Most notoriously, back in 2018, an attempt by Russia to block access to the messaging service Telegram resulted in massive collateral damage to the local Internet as the block took down millions of (non-Telegram-related) IP addresses, disrupting those other services. Also in 2018 Facebook-owned Instagram complied with a Russian request to remove content posted by Navalny, which earned it a shaming tweet from the now jailed politician.
The new military Junta has clamped the ban on the usage of the social media in Myanmar especially in the Mandalay and Rangoon cities. Atrocities are being committed on the citizens against the protests and local citizens are suffering.
Recently a top Indian official held a virtual meeting with global executives of Twitter. There the social media giant was told that it was “welcome to do business in India”, but it had to follow the laws of the country “irrespective of Twitter’s own rules and guidelines”. The backdrop of the meeting was the mounting tension between Narendra Modi’s Bharatiya Janata Party (BJP) government and Twitter over tweets and accounts linked to the continuing farmers’ protests against a series of duly passed and notified agriculture reform laws.
The agitation had been jolted by violence involving a group of protesters on 26th January, 2021 at the ramparts of the Red Fort, which left one person dead due to his own folly and hundreds of policemen injured. The government had asked Twitter to remove tweets that had used an incendiary hashtag, and accounts allegedly used by Sikh separatist groups and “backed by Pakistan”.
Twitter had first blocked some 250 accounts in response to a legal notice by the government, citing objections based on public order. These included accounts of an investigative news magazine, and activists and outfits associated with supporting the months-long protests on the outskirts of Delhi. Then, six hours later, Twitter restored the accounts, citing “insufficient justification” for continuing the suspension. The government was not pleased. In a terse statement, it directed Twitter to block the accounts again, and threatened people working for the company in India with legal action – up to seven years in prison – if they refused to do so and rightly so. The national interest is always important. The tweets, insisted the government, were part of a “motivated campaign to abuse, inflame and create tension in society on unsubstantiated grounds”.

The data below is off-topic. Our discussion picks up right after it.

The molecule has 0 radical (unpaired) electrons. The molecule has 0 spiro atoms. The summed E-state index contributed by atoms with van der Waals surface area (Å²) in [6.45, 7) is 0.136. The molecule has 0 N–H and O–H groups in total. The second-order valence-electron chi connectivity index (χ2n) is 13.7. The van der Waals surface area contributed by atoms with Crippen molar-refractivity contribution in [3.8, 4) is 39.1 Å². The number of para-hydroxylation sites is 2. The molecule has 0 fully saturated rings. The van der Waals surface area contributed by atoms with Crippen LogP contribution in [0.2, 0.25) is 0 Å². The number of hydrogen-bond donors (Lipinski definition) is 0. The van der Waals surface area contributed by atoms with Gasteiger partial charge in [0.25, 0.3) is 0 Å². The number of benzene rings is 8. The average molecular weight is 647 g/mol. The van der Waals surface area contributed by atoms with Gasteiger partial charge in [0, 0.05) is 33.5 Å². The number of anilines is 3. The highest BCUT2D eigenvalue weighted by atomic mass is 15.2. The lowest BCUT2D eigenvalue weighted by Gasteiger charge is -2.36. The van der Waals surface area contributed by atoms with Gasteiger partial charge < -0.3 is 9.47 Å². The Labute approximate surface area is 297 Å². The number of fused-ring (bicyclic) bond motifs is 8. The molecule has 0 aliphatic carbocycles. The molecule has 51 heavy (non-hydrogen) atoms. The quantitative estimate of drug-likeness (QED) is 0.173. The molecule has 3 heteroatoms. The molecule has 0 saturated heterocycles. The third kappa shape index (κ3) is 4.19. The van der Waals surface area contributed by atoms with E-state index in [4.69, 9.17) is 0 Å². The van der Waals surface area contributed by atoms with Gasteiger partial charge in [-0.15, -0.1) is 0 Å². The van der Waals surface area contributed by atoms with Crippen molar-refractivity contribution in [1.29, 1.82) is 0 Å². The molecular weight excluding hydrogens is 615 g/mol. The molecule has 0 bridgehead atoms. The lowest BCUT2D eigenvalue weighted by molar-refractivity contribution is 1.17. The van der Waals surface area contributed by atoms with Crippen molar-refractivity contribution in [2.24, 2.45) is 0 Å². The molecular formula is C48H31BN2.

Subsequently, Twitter responded in a blog, the firm said it had suspended more than 500 accounts – some permanently – that were engaged in “platform manipulation and spam”, taken action on “hundreds of accounts” that violated its rules on incitement and violence, and prevented certain terms that violated its rules from trending. In line with its rules, some accounts had been blocked only in India, but could have been seen abroad.
But it also said it would not block accounts belonging to media companies, journalists, activists and politicians because that would “violate their fundamental right to free expression under the Indian law”. The face-off continues. India’s information technology minister has now joined in, telling the parliament that “action” would be taken against social media platforms if they were “misused to spread fake news and violence”.
“You have millions of followers in India, you are free to do business and make money, but you will have to follow the Indian constitution,” Ravi Shankar Prasad, said, naming a number of sites, including Facebook and Twitter. Many say it is not clear whether the government is trying to strong-arm Twitter to silence protesters or moving towards blocking it from India. Whatever may the prognosis of free speech may argue but showing the nation in poor light will not be tolerated by nationalists.
Like elsewhere, Twitter has a rocky relationship with India. India was among the five countries last year which accounted for 96% of the global legal requests for removing content – Japan, Russia, South Korea and Turkey were the others. The site also received 5,900 requests from the Indian government for information relating to accounts, according to its Transparency Report. Amid this row, the government has also taken to an India microblogging app called Koo to respond to Twitter. A number of BJP supporters, ministers and officials have opened accounts on this year – old Twitter clone, which offers messaging in eight Indian languages. Twitter, which has an estimated 15 million users in India, isn’t giving up the fight. “We will continue to advocate for the right of free expression on behalf of the people we serve. We are exploring options under Indian law – both for Twitter and for the accounts that have been impacted.” But downloads for Koo has picked up and government sites give their tweets on Koo and later on twitter. As on 17th March 2021, Koo has 4.7 downloads and rising. The day is not far that Indian PM moves from Twitter to Koo.
Hope the Jack Dorsey and his left oriented team change its tone and tenor. I also have an account on Koo. So let’s Koo on forever!